The UK is grappling with a severe pothole crisis, with over one million potholes currently plaguing the nation's roads, according to a recent report by the RAC. An alarming six potholes per mile are found on council-controlled roads in England and Wales. This infrastructure challenge has prompted Prime Minister Rishi Sunak to pledge £8.3 billion over the next decade towards repairs. However, this commitment still falls short by £5.7 billion, with the Local Government Association estimating a total of £14 billion needed to clear the existing backlog.

Car insurance specialists Keith Michaels have highlighted the dire state of UK roads, identifying the three worst-affected counties and the significant financial burden on taxpayers. Data from an RAC Freedom of Information (FOI) request underscores the magnitude of the issue. All 185 county and district councils in England were contacted, and responses from 81 councils provided a glimpse into the widespread problem.

In the 2021/22 financial year alone, 556,658 potholes were reported in England. The RAC suggests that the actual number could be two to three times higher if all councils had responded and if data from Scotland, Wales, and Northern Ireland were included. Additionally, 1.4 million potholes were filled in England and Wales between 2022 and 2023, indicating that the repairs are insufficient given the poor condition of the roads.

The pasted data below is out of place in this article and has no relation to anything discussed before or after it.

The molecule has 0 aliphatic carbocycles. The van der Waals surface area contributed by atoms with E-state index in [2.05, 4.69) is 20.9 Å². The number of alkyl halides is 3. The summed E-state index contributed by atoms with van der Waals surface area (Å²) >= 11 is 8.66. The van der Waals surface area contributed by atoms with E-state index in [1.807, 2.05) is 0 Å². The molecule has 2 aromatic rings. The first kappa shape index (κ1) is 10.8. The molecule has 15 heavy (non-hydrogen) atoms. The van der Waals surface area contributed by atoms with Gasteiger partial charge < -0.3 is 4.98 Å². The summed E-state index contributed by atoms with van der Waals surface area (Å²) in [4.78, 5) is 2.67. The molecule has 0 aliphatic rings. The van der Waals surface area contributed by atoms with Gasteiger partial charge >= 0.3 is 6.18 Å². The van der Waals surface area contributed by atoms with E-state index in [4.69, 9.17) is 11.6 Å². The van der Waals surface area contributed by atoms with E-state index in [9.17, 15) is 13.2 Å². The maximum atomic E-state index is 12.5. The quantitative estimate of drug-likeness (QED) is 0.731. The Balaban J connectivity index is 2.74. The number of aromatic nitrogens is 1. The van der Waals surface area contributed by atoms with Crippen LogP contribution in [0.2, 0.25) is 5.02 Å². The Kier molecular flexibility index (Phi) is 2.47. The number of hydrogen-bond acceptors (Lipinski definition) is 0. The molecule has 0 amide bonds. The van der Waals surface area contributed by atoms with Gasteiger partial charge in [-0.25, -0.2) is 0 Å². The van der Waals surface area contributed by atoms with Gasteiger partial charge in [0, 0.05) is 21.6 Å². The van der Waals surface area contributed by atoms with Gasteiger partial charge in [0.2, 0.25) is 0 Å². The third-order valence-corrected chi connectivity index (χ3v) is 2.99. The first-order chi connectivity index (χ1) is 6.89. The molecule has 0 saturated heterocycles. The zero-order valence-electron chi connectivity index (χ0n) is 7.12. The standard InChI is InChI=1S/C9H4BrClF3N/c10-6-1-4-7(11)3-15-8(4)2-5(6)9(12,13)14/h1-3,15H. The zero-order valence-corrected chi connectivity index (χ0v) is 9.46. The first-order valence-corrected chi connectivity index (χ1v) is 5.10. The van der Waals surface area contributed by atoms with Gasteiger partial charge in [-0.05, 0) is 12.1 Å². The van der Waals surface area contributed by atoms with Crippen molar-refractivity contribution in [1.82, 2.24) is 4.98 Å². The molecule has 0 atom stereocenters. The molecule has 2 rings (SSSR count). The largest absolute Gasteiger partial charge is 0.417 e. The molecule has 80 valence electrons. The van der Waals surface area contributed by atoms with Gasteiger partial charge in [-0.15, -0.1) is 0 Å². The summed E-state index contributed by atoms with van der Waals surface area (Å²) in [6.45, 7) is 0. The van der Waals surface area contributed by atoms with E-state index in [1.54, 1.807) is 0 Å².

The top three counties most affected by potholes, according to the FOI request, are Derbyshire, with 90,596 potholes, Lancashire with 67,439, and Northumberland with 51,703. The repair process varies significantly across the country, with Stoke-on-Trent identified as the slowest to fix potholes, taking an average of 657 days. Westminster and Norfolk follow, with average repair times of 556 days and 482 days, respectively.

Motorists encountering potholes are advised to report them to the appropriate authority, which varies depending on the road type. Highways England handles motorways and A roads, while local councils are responsible for minor roads.